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Letters: Two views on Mitt Romney and Trump’s removal of the inspector general

SHARE Letters: Two views on Mitt Romney and Trump’s removal of the inspector general

In this Oct. 2, 2019, file photo State Department Inspector General Steve Linick leaves a meeting in a secure area at the Capitol in Washington. A senior department official said President Donald Trump removed Linick from his job as State Department’s inspector general on Friday, May 15, 2020, but gave no reason for his ouster.

Associated Press

President Donald Trump’s recent termination of multiple inspectors general is extremely disheartening. Sen. Mitt Romney, R-Utah, tweeted that firing them without good cause “chills the independence essential to their purpose.” I agree, and thank the good senator for continuing to stand for what’s right.

President William Howard Taft once said, ”We are all imperfect. We cannot expect perfect government.” This is why inspectors general are needed to maintain accountability at all levels of government and root out corruption. Morality should never take a back seat to political expediency.

Good government is a government that’s accountable to the people, and it’s something all elected officials should strive for. The alternative, a woefully unaccountable government, is a complete usurpation of the democratic principles upon which our constitutional republic is based. This should be concerning to all.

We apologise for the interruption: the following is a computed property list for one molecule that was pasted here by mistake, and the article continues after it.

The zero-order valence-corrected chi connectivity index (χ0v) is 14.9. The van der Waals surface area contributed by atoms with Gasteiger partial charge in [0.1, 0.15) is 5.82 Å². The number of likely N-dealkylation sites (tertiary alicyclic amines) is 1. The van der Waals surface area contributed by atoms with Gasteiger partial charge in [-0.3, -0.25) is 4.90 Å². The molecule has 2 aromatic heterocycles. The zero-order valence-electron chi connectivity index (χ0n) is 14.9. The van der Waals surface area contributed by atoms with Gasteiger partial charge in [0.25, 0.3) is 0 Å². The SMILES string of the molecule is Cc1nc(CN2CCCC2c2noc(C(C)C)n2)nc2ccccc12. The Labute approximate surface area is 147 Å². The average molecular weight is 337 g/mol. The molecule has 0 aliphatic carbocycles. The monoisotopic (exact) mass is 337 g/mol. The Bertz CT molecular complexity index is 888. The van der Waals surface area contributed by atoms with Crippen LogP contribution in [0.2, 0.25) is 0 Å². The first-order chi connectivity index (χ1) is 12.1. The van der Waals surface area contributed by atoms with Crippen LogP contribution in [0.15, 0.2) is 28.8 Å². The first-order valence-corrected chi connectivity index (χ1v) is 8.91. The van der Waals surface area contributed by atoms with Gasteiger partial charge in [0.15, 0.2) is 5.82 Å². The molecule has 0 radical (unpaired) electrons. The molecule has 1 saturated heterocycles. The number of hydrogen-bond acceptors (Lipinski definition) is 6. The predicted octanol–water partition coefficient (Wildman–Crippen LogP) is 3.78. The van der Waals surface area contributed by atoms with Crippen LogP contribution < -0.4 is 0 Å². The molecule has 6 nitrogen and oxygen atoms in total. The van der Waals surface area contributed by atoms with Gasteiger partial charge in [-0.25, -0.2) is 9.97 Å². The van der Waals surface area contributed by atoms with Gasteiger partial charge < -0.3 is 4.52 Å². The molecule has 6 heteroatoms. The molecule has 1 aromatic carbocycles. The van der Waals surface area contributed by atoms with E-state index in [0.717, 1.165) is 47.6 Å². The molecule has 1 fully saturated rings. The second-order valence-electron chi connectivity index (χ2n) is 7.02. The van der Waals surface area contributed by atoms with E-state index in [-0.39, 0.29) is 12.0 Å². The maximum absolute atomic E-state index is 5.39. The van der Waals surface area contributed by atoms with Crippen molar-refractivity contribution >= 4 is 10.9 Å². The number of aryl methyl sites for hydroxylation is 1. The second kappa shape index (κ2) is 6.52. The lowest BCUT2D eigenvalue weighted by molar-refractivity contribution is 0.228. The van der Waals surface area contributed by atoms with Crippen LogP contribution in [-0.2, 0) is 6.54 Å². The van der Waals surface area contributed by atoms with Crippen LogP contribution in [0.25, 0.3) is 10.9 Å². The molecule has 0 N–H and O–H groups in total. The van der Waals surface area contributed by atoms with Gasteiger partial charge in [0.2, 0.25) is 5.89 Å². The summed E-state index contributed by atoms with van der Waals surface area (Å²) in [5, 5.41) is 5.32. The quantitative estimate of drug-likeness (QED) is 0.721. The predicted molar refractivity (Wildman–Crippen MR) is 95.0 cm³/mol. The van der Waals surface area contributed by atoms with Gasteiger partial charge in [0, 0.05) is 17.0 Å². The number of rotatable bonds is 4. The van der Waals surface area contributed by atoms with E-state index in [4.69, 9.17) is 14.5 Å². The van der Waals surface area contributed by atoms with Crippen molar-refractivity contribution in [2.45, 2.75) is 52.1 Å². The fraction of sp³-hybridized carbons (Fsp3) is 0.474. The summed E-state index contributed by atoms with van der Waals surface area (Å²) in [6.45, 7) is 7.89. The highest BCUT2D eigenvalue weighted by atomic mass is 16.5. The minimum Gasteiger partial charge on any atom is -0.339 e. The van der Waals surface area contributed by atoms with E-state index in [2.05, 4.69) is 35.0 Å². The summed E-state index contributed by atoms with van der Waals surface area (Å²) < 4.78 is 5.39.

Ryan Curtis

Salt Lake City

President Donald Trump is being criticized by opponents after firing State Department Inspector General Steve Linick Friday night. Sen. Mitt Romney, R-Utah, called it a “threat to accountable democracy.” Yet, Mitt Romney and Democrats said nothing as President Barack Obama didn’t nominate anyone and left the inspector general position empty at the State Department for his entire first term. Where was Mitt then?

In fact, the position was left vacant for nearly four years. The last inspector general was under President George W. Bush: Howard J. Krongard, who resigned in December 2007. And following Krongard, the position went vacant for nearly six years until September 2013. Imagine, nothing from Mitt then and little public outcry or media criticism about the vacancy at the time. What changed?  Was it Mitt’s intense personal dislike of President Donald Trump? Is this what we expect from our senators?

Mark Generales

Fort Myers, Florida